The pathological changes in 34 homograft valves transplanted to the subcoronary position are described. The valves had been in place up to 30 months and did not show evidence of graft rejection. There was evidence of repopulation of the graft by host cells and endothelialization of the leaflet in one case. There were ten instances of homograft valve failure with valve cusp rupture in eight. In four patients who died 7 to 17 months after implantation, unusual organisms were demonstrable in the thickened calcified valve, although no organisms could be isolated during life. An unidentified fungus was present in two cases and possible mycoplasma in two other cases. The demonstration of homograft infection with unusual organisms suggests that special attention needs to be placed on attempted isolation of organisms in patients with homografts. The relationship of the method of sterilization and storage of homografts used in this series to these infections is unclear.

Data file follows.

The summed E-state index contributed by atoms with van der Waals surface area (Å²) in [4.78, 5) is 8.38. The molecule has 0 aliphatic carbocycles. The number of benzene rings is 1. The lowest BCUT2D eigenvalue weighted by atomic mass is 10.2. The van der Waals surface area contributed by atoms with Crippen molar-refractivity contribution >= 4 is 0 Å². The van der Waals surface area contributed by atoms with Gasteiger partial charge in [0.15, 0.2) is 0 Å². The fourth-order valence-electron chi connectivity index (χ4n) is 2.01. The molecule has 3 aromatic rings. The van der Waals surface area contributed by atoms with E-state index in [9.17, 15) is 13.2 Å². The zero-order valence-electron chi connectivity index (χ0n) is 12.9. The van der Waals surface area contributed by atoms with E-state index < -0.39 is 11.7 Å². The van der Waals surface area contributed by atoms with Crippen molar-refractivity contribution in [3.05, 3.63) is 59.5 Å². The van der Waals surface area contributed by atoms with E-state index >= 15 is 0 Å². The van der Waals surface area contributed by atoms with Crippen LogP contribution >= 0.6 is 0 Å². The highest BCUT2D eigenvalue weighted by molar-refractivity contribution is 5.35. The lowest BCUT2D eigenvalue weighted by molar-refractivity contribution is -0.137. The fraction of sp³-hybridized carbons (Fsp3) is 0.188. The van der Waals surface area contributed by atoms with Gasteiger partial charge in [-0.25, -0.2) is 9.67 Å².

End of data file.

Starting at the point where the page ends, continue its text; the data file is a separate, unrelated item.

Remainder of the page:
- © 1969 American Heart Association, Inc.